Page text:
Anorexia nervosa has the highest death rate of any mental illness, including all other eating disorders. Although anorexia nervosa mainly affects girls and women, boys and men also suffer from anorexia. However, teens with anorexia nervosa may not admit that they are suffering from an intense fear of gaining weight.

Anger Issues

Anger in teenagers can be a normal part of maturing, and it can also be a signal that something is wrong. Teen anger may take the form of resentment, rebellion, or withdrawal. For adolescents, anger can be a sign of underlying trauma, abuse, depression, anxiety, grief, or substance abuse.

Adventure Therapy

Adventure therapy is an experiential therapeutic approach that uses challenges in the outdoors as a tool for change. Influenced by the Outward Bound program founded by Kurt Hahn in 1941, adventure therapy programming emerged in the late 1980s. The principle is that placing youth in natural settings to undertake challenging tasks could lead to positive therapeutic results. And teen adventure therapy proves this to be true time and again.

Adjustment Disorder

Adjustment disorder can impact adolescents. It’s natural for teenagers to have some degree of difficulty adjusting to big changes in their life. But when a teenager responds to a stressful event by displaying symptoms of depression —such as hopelessness and loss of interest in activities they used to enjoy—over an extended period of time, this is known as adjustment disorder. Other names for this condition are “stress response syndrome,” “transitional disorder,” and “situational depression.”

ADHD

ADHD is an acronym that stands for attention deficit hyperactivity disorder. As it is one of the most commonly diagnosed disorders, many adolescents have been given a teen ADHD diagnosis. Since ADHD symptoms often vary from case to case, misdiagnosis of ADHD in children is widespread.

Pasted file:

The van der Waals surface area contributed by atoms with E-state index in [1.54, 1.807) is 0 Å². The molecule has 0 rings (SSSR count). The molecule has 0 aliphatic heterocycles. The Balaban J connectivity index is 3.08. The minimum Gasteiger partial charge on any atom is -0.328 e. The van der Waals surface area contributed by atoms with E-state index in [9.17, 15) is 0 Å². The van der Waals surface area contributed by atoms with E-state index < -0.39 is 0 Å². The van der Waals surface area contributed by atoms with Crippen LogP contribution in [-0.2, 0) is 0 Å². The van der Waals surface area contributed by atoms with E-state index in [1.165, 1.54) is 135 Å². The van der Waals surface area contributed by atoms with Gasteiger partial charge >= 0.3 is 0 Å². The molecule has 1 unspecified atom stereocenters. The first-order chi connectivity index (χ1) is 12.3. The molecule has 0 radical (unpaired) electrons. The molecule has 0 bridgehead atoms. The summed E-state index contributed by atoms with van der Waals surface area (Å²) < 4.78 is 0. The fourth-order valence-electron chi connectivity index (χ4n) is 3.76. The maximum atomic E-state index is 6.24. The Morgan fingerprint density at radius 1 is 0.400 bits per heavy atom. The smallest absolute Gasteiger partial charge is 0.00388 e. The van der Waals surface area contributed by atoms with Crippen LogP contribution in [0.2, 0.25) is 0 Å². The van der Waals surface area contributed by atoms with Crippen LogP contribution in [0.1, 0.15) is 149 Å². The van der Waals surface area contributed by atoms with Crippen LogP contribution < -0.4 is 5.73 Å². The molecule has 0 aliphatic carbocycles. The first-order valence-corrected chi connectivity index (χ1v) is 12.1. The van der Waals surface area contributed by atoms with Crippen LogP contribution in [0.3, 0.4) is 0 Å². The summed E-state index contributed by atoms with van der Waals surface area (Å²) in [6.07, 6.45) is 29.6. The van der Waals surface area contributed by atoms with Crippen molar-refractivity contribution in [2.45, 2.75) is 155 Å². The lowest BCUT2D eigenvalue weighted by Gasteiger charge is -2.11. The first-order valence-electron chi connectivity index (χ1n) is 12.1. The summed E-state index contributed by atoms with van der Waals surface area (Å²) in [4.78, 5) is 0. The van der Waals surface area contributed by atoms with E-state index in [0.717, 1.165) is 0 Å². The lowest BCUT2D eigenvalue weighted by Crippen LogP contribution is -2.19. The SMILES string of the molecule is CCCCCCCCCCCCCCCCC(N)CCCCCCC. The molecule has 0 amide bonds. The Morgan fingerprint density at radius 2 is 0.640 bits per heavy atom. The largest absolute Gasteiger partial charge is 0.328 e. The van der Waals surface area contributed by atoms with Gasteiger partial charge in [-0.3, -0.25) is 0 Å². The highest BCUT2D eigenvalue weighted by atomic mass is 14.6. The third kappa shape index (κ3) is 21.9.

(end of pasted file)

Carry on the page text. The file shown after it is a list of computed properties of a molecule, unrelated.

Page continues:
Addiction

Addiction is a chronic disease that afflicts people of all ages. More than 5 million American adolescents suffer from addiction, in the form of a substance or alcohol use disorder. Through the help of an addiction counselor, teens suffering from addiction can find sustainable addiction recovery.

Adderall Abuse

Adderall abuse is the use of the prescription medication for non-medical purposes. Given the energizing properties of the prescription stimulant, the drug is often abused by users, especially students. Therefore, Adderall abuse is common among young people because the drug is widely prescribed.

Acute Stress Disorder

Acute stress disorder is more persistent and much more intense than the routine stress that many teenagers experience. Unlike everyday stress about schoolwork or social interactions, acute stress disorder is an overwhelming reaction to a specific traumatic event. Examples of such traumatic events include being in a serious accident or witnessing a death. The resonant power of such an acute stressor can disrupt a teenager’s sense of well-being.

Acceptance and Commitment Therapy

Acceptance and Commitment Therapy (ACT therapy) is based on a psychological theory of human language. A 2015 review found that ACT techniques worked better than either a placebo or typical treatment for anxiety, depression, and addiction. Developed to address the challenges of mental health issues, ACT techniques focus on reducing avoidant coping styles.